The following is my third post in a series, through which I’m seeking to offer church leaders and congregations, some hands-on help with the thorny issue of churches and political involvement. I’m hoping that church leaders will study my propositions, debate the details, and come up with their own, unity-enhancing position papers for their congregations.
Admittedly, I’m writing for pastors and churches in the US, at the end of 2022.
I also need to confess that I said this would be three posts, but it’s looking like it’s going to be four or five posts. (I’ve been told that my spiritual gift is making things longer).
When the series is complete, I’d like to offer a Word document or PDF of all the posts combined, without the repeated introductions and reviews. This would be the ideal version to put in a newsletter, on a website or distribute to a congregation. Do not worry about copyrights.
I’ll also conclude the series with a list of resolutions that a church could potentially make, to help bring crystal clarity to the church and community regarding this potentially divisive subject.
Here are the propositions which I’ve shared so far in Churches And Politics: Rethinking The Issue and in Churches And Politics: Rethinking The Issue, Part Two.
(1) Humility is still in order.
(2) Consistent Bible interpretation, painstaking exegesis and careful exposition will still keep us out of a lot of trouble.
(3) The Bible is clear on the basic purposes for human government.
(4) Some forms of human government are more consistent with Biblical theology than others.
(5) Some norms for government are strong and clear in Scripture.
This brings us to four more propositions:
(6) It is folly to ally ourselves with political personalities, movements and parties. Why?
* Because political leaders are strongly tempted to misrepresent themselves as being men and women of conviction when they are most decidedly not. Even those with the best of intentions are too frequently shown to have feet of clay. “Attaching our star” to political superstars has been a losing proposition for churches and religious leaders for centuries. When they are discredited, we are discredited.
*Similarly, political movements and parties often go far afield from their original platforms, dragging the reputation of churches and religious leaders with them. Did you know that many German believers initially saw the Nazi party as patriotic, Christian and the likely solution to Germany’s problems?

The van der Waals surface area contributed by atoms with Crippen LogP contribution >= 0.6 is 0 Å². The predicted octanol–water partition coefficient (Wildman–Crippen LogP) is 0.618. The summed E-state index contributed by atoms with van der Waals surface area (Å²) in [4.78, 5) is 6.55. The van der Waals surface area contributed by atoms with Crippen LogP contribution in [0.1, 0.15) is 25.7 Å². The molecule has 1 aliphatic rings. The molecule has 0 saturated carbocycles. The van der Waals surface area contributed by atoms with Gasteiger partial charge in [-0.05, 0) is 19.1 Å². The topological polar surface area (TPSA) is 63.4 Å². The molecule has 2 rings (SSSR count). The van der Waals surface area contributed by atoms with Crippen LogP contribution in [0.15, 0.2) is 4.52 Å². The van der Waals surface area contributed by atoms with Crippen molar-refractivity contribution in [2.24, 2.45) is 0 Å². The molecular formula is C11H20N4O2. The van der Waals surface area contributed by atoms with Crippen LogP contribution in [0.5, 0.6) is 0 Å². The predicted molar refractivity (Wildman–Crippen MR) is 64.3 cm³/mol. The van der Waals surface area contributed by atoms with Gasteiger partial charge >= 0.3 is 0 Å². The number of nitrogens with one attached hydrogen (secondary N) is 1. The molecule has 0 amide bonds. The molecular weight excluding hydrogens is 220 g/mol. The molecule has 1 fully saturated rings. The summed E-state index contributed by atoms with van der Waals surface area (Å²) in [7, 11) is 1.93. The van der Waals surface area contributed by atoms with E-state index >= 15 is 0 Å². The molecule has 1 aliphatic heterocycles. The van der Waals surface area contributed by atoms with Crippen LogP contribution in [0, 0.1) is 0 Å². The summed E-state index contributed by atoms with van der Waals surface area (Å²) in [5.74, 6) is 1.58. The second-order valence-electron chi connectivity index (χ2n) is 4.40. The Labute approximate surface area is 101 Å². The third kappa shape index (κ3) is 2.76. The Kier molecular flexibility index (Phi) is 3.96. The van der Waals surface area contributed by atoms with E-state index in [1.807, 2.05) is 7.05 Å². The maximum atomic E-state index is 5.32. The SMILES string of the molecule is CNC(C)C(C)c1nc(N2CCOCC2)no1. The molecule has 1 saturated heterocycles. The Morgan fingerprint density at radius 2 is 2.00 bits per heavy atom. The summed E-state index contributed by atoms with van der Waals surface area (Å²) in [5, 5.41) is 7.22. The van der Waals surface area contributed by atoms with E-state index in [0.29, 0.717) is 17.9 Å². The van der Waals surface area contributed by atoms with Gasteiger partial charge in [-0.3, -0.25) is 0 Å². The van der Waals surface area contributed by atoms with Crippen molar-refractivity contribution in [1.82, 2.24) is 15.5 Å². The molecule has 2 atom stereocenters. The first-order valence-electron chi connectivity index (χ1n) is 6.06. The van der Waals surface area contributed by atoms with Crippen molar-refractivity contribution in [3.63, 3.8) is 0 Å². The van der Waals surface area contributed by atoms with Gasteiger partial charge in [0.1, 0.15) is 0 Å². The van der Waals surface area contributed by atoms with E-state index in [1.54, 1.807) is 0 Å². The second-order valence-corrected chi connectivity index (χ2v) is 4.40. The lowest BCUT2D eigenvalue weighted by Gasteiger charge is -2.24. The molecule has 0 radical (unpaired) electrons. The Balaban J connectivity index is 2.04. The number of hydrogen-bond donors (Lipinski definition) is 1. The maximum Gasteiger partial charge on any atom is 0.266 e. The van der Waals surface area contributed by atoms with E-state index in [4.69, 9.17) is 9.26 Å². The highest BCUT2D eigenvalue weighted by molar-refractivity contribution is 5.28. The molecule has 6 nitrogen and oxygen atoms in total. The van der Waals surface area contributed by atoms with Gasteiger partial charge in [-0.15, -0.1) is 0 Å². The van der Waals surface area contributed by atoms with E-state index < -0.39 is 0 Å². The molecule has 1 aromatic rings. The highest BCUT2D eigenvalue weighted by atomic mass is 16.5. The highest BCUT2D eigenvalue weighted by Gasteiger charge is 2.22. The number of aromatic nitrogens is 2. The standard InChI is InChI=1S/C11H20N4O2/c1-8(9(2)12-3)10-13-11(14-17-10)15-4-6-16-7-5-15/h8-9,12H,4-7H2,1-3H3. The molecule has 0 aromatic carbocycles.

*Identifying a congregation or denomination with a particular political figure, party or movement can have the short-term benefit of attracting people whose loyalty is more political than religious. But this carries with it both long and short-term risks and also, pretty much guarantees that non-Christian people of the “wrong” political persuasion will stay far away from our doors. But on the other hand…
(7) We must not shrink back from taking clear positions on Biblical/moral/ethical issues which have become political issues.
Dr Martin Luther King Jr. said that “A man dies when he refuses to stand up for that which is right. A man dies when he refuses to stand up for justice. A man dies when he refuses to take a stand for that which is true.”
We have not chosen for abortion, infanticide, euthanasia, homosexuality, parental rights, border security, transgenderism and a host of other issues to become political issues. But they have. We must continue to speak clearly, boldly and compassionately whether Biblical teachings make us popular or not. Paul called it reproving, rebuking and exhorting, “in season and out of season” in II Timothy 4:2.
(8) Involvement in government is, and has always been, a legitimate way to serve God and humanity.
Next week we’ll see that Christians should not live with illusions about what government can do. We are the people who are waiting for the One who will forcibly put the government of the whole world on His wonderful shoulders (Isaiah 9:6).
Nevertheless, every nation needs human government, and the involvement of God’s people in human government can make a big difference for good. It should not escape us that many of our favorite Bible heroes – Joseph, Moses, David, Nehemiah, Mordecai, Esther and Daniel – labored long and hard in government service.
Serving God in the rough and tumble world of politics has never been easy – it may land you in a lion’s den or a fiery furnace – but it has always been heroic and important.
(9) Representing Christ well, whether we are voting, protesting, writing letters, running for office or talking politics over Thanksgiving dinner with our relatives, has always been an imperative.
This doesn’t demand cowardice, shame-facedness or compromise, but it does demand honesty, integrity, empathy, grace, open-mindedness, the “sweet reasonableness” enjoined in Philippians 4:5, and even, dare I say, the love for one’s enemies Jesus called for in Matthew 5:44.
Next Week: The importance of Christians having realistic expectations for government and government officials.